[Update: Because people can be horrible, someone started posting gross, inappropriate pictures to Anthony’s original Facebook. When they were reported, the entire event was taken down by Facebook on Monday, December 5. The event has been restored, but in the interim, Anthony created an Instagram page to share his favorite pictures. Check it out, along with the original Facebook Event.]
Your teen years are when your life is usually on the verge of expanding, and you’re starting to test any boundaries that your teachers, parents, or peers put on you. For 16-year-old Anthony Lyons, however, the boundaries of his life are sharply defined by acute lymphoblastic leukemia. Anthony was diagnosed with the disease last year when he became ill during a trip with his grandparents, and now he’s undergoing chemotherapy at Phoenix Children’s Hospital.
There’s nothing that makes chemotherapy visits easy; even a mild trip to the emergency room can be hellish. To make it a little easier, however, a friend of Anthony’s mother started a Facebook event called Photo Doggies for Anthony.
The “event” is a strictly online thing: One of the things that’s eased Anthony’s time in the hospital so far is visits from therapy dogs. But as everyone knows, there are a lot more patients in need of time with therapy dogs than there are dogs to fill the need. So, sometimes Anthony gets time with a dog, sometimes he doesn’t.
In lieu of time with actual dogs, Roberta Lucero-Koron asked people on Facebook to post pictures of their own dogs for Anthony. “Some days he gets doggy visits, and some he does not,” she wrote when creating the event. “They make him smile. I thought if I create this event, you can post a picture of your dog to help make him smile. His mom shows them to him and he smiles.”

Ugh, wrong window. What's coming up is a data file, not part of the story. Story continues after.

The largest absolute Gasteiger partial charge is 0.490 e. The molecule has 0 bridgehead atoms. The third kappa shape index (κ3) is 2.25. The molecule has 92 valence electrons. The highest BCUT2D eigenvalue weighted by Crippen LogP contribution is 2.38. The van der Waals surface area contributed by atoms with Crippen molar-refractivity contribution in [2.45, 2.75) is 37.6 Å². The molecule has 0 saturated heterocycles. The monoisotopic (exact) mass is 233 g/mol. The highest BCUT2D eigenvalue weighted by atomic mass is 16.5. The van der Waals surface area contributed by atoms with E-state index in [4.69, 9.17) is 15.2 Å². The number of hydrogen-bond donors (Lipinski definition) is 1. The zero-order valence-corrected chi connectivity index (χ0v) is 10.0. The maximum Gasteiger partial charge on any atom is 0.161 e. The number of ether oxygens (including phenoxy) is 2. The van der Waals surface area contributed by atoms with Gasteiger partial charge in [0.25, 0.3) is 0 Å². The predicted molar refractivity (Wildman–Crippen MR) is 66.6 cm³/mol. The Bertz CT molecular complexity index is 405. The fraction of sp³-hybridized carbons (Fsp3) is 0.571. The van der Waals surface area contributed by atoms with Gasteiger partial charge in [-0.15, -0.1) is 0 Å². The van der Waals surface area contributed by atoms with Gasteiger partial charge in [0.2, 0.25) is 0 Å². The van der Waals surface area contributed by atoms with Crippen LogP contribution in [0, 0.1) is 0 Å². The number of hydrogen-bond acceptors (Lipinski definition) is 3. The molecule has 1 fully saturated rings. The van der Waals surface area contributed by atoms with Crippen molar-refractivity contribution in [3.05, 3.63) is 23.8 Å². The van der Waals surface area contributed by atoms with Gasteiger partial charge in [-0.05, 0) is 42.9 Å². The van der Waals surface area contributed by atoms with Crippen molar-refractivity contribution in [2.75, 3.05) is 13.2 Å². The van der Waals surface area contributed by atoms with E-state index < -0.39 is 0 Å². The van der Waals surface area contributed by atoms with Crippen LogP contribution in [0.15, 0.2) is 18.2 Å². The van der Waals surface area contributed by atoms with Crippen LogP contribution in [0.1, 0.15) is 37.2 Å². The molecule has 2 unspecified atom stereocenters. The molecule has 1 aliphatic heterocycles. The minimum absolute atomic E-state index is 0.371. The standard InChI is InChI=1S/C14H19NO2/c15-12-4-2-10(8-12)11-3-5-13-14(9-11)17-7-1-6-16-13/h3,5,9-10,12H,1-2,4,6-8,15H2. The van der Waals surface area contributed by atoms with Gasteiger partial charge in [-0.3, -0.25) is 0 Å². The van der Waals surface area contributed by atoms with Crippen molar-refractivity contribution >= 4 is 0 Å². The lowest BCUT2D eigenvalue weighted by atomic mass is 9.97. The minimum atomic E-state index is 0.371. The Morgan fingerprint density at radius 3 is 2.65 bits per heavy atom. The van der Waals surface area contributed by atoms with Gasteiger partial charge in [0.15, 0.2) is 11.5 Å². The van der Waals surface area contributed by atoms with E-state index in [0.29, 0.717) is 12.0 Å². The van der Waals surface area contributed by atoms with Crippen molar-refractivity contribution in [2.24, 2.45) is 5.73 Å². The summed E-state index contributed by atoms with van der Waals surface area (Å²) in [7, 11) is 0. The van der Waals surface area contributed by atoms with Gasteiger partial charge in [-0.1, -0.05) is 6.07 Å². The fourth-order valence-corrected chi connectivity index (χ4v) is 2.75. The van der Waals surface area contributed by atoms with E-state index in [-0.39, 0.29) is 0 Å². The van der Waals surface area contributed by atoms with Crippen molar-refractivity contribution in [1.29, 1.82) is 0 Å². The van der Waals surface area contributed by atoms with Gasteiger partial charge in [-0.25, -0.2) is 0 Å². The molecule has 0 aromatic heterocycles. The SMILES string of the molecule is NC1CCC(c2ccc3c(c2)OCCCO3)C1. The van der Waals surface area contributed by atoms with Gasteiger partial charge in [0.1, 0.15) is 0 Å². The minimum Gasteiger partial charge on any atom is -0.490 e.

When Lucero-Koron originally posted the event, she invited 7,000 people to participate. Since then, it’s become a constantly updating stream of dog pictures with a growing number of subscribers. When I started writing this article this morning, the number of people “attending” the event were just under 800,000. As of this writing, only an hour and half later, it stands at 815,000.
Dog pictures won’t make chemotherapy any less excruciating or tedious. But for one person and his family, they might make the day-to-day routines of getting through all those things just a little bit easier. Best wishes to Anthony and his family in this hard time, and many thanks to all the dog lovers who have been supporting them with photos of their pets.
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